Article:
American Born Chinese – 美國土生華人

About “American Born Chinese” blog

Welcome to my American Born Chinese (ABC) blog! I decided to start this journal because, just like many other ABCs, we have dealt with the constant issue of cultural assimilation in the United States. Many of us are second-generation Chinese U.S. citizens having had first-generational parents who immigrated here from mainland China, Hong Kong, or Taiwan after the U.S. Immigration Act of 1965 loosened its grip on enforced policies regarding immigration from East Asia.

The term “American Born Chinese” is commonly coined with the acrynom “ABC” just as “BBC” is a term for British Born Chinese and “CBC” for Canadian Born Chinese. Often, overseas Chinese labeled with these terms are regarded as individuals who are removed from their own culture as not having adequate understanding of Chinese traditions/customs and values and also not being able to speak the native tongue (Mandarin, Cantonese, etc.) very proficiently, much less read and write in the language. For ABCs particularly, the Chinese population living on the coastal regions of the U.S. have a greater tendency to attain a stronger connection to the Chinese culture and influence due to the continual immigration of Chinese to these areas, thus, leading to the expanding populations of Chinese communities in states such as California and New York.

Assimilation into the mainstream culture is often the typical commonality prevalent among Asians or any other ethnic groups that have been born and raised in the U.S. for the majority (if not all) of their lives. Therefore, many have blended into the societal values and culture of the “host” country, and some have been viewed as seemingly having denied their heritage identity as a result. The derogatory terminology “banana,” and “Twinkie” are the common characteristics that reflect the “white-washed” tendencies of these ABCs – yellow on the outside, yet white on the inside.

The term “cultural assimilation,” as defined by Wikipedia, is “is an intense process of consistent integration whereby members of an ethno-cultural group, typically immigrants, or other minority groups, are “absorbed” into an established, generally larger community. This presumes a loss of many characteristics which make the newcomers different.” (Source)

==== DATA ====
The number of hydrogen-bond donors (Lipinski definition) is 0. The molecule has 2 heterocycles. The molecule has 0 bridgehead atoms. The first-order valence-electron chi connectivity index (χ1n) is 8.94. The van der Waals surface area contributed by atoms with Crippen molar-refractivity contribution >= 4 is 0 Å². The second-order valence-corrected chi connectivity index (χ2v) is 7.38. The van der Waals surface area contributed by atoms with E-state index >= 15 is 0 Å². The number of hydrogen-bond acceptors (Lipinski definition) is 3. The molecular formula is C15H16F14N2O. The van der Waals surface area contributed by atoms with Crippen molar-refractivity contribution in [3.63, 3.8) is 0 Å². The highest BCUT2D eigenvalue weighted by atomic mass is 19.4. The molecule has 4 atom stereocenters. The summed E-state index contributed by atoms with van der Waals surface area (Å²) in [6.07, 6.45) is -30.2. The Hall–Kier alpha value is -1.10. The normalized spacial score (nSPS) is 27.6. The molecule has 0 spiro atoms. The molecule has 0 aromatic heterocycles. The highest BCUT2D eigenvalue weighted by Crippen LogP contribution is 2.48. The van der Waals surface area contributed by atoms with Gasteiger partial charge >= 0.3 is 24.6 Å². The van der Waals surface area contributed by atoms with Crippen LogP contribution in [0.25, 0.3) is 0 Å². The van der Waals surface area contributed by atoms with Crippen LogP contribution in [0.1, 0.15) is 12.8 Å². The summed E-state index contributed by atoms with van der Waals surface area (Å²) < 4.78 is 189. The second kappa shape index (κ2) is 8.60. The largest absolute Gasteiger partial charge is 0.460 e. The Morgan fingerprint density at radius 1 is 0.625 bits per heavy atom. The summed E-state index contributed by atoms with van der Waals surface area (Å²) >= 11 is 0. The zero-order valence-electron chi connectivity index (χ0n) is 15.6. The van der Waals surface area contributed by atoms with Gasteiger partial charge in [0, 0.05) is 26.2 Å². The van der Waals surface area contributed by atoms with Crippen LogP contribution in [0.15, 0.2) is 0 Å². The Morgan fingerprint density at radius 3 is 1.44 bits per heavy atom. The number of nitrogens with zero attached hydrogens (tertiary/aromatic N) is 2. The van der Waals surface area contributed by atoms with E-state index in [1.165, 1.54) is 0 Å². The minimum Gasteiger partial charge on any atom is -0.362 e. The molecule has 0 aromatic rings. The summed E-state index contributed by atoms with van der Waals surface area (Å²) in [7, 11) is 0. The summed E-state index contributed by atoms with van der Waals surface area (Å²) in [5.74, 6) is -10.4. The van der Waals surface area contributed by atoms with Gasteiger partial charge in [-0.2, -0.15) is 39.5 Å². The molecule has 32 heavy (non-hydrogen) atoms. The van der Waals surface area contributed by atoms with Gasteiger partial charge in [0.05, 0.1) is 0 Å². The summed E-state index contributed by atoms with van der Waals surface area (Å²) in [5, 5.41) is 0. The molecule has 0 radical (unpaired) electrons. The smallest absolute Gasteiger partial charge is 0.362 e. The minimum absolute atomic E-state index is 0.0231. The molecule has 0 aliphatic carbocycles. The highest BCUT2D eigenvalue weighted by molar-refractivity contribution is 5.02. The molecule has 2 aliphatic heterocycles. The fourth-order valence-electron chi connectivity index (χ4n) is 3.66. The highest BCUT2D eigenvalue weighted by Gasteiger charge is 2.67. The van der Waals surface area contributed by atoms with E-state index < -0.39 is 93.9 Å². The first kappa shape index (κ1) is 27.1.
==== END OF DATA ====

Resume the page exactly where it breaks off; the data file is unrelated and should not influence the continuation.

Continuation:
Personally, I have been born into a family in which my parents both immigrated with their own families from Hong Kong in the 1960’s and attended high school and college in the U.S. I was born in San Francisco, California and have lived in this state for the entirety of my life without ever stepping foot in my native homeland. Growing up, I attended American-English school without having been sent to Chinese school when I was younger, so I didn’t start learning how to read/write Chinese until my Freshman year in college when I took a course in Mandarin Chinese. So what makes you so interested in Chinese culture? you might ask…

Well, to tell you the truth, it might be a number of factors. It may be the fact that I took a course called “Chinese American Personality” during the first college semester of my Sophomore year and that perhaps elevated my interests in discovering my heritage roots. It may also be the fact that I’ve befriended a number of Asian born friends in college who indirectly taught me the importance of realizing my own cultural background as Chinese, and that is my ethnic identity. Or it may even perhaps be the fact that I live in a urban enclave with a large Chinese community and that may have a lot of influence as well.

Through postings in this journal and the rambling of my thoughts, I hope to not only bridge the existing gaps between Eastern and Western cultures, but establish a consciousness of the importance of realizing one’s own cultural identity – whether you may be Asian, Caucasian, Middle-Eastern, African, Latin…or whatever! In this particular blog, I will touch up on a variety of categories and aspects within both U.S. and Chinese cultures – including entertainment, food, news, the Chinese language, Eastern/Western lifestyles, and much more!

This blog will ultimately reflect the journey of this ABC in the cultural exploration of her Asian American and Chinese identity. Stay tuned for future postings!


1 Comment »

  1. I was doing some research on the web to find some American-born Chinese voices out there and came across your blog, and was very interested to hear about your thoughts and hear about your experiences as an ABC (re: June 5 posting.)

    I am in a unique situation as I am a British-born Chinese person, raised and educated in England (parents are from Hong Kong) who immigrated to the United States several years ago and I am bringing up my two American-born children. Therefore, I am very interested to find out about the Chinese-American experience and how it’s similar or different to my experience growing up in the UK.

    I write for an award winning website for British-born and British-based Chinese called I started my regular column for the website with a piece called: “BBC or ABC-it’s all about identity.” I think my piece will add to your discussion about identity. Check out:

    My aim is to write about two articles a month for the website based on my experiences (both in the UK and in the States) and the challenges of bringing up my children with a sense of their Chinese identity.

    I think you and your readers would be interested in the dimsum website in general. It is a great source of interesting discussions such as this.

    Good luck with your blog and I look forward to reading more entries.

    Comment by Susan S. Cheung — July 19, 2007 @ 12:16 pm

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